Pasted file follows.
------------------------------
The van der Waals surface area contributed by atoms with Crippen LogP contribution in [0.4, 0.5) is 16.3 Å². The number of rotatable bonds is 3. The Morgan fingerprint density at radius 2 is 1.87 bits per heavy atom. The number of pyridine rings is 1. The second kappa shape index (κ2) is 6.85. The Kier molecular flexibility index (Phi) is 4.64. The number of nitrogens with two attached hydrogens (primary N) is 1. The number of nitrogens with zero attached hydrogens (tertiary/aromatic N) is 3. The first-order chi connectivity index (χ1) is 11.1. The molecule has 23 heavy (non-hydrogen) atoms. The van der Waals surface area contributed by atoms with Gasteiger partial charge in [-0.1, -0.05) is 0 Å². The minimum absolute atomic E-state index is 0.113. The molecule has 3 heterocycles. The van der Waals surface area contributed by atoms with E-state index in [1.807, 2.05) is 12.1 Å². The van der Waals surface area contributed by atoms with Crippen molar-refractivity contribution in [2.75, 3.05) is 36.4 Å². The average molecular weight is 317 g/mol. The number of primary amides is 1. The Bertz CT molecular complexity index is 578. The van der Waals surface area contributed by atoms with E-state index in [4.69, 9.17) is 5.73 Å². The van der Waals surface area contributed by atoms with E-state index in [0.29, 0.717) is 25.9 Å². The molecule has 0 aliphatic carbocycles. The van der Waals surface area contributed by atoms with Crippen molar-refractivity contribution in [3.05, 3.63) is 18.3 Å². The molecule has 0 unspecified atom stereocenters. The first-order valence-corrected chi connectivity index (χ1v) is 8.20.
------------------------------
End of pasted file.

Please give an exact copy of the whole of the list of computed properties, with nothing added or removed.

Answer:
The van der Waals surface area contributed by atoms with Crippen LogP contribution in [0.4, 0.5) is 16.3 Å². The number of rotatable bonds is 3. The Morgan fingerprint density at radius 2 is 1.87 bits per heavy atom. The number of pyridine rings is 1. The second kappa shape index (κ2) is 6.85. The Kier molecular flexibility index (Phi) is 4.64. The number of nitrogens with two attached hydrogens (primary N) is 1. The number of nitrogens with zero attached hydrogens (tertiary/aromatic N) is 3. The first-order chi connectivity index (χ1) is 11.1. The molecule has 23 heavy (non-hydrogen) atoms. The van der Waals surface area contributed by atoms with Gasteiger partial charge in [-0.1, -0.05) is 0 Å². The minimum absolute atomic E-state index is 0.113. The molecule has 3 heterocycles. The van der Waals surface area contributed by atoms with E-state index in [1.807, 2.05) is 12.1 Å². The van der Waals surface area contributed by atoms with Crippen molar-refractivity contribution in [2.75, 3.05) is 36.4 Å². The average molecular weight is 317 g/mol. The number of primary amides is 1. The Bertz CT molecular complexity index is 578. The van der Waals surface area contributed by atoms with E-state index in [4.69, 9.17) is 5.73 Å². The van der Waals surface area contributed by atoms with E-state index in [0.29, 0.717) is 25.9 Å². The molecule has 0 aliphatic carbocycles. The van der Waals surface area contributed by atoms with Crippen molar-refractivity contribution in [3.05, 3.63) is 18.3 Å². The molecule has 0 unspecified atom stereocenters. The first-order valence-corrected chi connectivity index (χ1v) is 8.20.